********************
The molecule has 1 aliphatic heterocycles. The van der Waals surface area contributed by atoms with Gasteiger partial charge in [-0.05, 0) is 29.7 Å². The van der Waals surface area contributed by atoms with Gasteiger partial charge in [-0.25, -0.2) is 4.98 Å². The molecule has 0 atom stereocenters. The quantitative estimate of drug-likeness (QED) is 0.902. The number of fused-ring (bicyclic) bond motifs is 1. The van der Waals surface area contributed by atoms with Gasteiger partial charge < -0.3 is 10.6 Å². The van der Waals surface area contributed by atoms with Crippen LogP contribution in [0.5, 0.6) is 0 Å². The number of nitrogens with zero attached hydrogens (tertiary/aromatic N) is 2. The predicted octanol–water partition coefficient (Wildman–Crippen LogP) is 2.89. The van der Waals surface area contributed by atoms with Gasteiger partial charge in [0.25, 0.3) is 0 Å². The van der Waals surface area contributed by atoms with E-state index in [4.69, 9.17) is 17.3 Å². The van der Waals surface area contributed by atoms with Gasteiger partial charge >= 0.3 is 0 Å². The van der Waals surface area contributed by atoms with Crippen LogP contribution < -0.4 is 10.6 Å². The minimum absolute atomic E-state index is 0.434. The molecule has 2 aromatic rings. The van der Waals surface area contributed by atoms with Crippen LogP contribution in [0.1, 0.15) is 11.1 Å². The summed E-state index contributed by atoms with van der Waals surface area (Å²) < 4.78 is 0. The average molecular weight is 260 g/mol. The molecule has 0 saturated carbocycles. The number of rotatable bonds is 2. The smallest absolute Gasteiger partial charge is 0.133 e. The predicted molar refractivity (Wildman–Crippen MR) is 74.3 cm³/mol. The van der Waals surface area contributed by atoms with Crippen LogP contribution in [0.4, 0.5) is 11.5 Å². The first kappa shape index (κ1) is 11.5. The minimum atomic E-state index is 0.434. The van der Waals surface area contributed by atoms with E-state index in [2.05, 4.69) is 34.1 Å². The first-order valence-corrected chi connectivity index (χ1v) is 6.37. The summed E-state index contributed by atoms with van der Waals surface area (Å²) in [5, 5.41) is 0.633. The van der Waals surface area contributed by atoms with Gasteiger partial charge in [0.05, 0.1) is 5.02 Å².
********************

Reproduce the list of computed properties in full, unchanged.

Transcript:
The molecule has 1 aliphatic heterocycles. The van der Waals surface area contributed by atoms with Gasteiger partial charge in [-0.05, 0) is 29.7 Å². The van der Waals surface area contributed by atoms with Gasteiger partial charge in [-0.25, -0.2) is 4.98 Å². The molecule has 0 atom stereocenters. The quantitative estimate of drug-likeness (QED) is 0.902. The number of fused-ring (bicyclic) bond motifs is 1. The van der Waals surface area contributed by atoms with Gasteiger partial charge < -0.3 is 10.6 Å². The van der Waals surface area contributed by atoms with Crippen LogP contribution in [0.5, 0.6) is 0 Å². The number of nitrogens with zero attached hydrogens (tertiary/aromatic N) is 2. The predicted octanol–water partition coefficient (Wildman–Crippen LogP) is 2.89. The van der Waals surface area contributed by atoms with Gasteiger partial charge in [0.25, 0.3) is 0 Å². The van der Waals surface area contributed by atoms with E-state index in [4.69, 9.17) is 17.3 Å². The van der Waals surface area contributed by atoms with Gasteiger partial charge >= 0.3 is 0 Å². The van der Waals surface area contributed by atoms with Crippen LogP contribution < -0.4 is 10.6 Å². The minimum absolute atomic E-state index is 0.434. The molecule has 2 aromatic rings. The van der Waals surface area contributed by atoms with Crippen LogP contribution in [0.1, 0.15) is 11.1 Å². The summed E-state index contributed by atoms with van der Waals surface area (Å²) < 4.78 is 0. The average molecular weight is 260 g/mol. The molecule has 0 saturated carbocycles. The number of rotatable bonds is 2. The smallest absolute Gasteiger partial charge is 0.133 e. The predicted molar refractivity (Wildman–Crippen MR) is 74.3 cm³/mol. The van der Waals surface area contributed by atoms with Crippen LogP contribution in [0.4, 0.5) is 11.5 Å². The first kappa shape index (κ1) is 11.5. The minimum atomic E-state index is 0.434. The van der Waals surface area contributed by atoms with E-state index in [2.05, 4.69) is 34.1 Å². The first-order valence-corrected chi connectivity index (χ1v) is 6.37. The summed E-state index contributed by atoms with van der Waals surface area (Å²) in [5, 5.41) is 0.633. The van der Waals surface area contributed by atoms with Gasteiger partial charge in [0.05, 0.1) is 5.02 Å².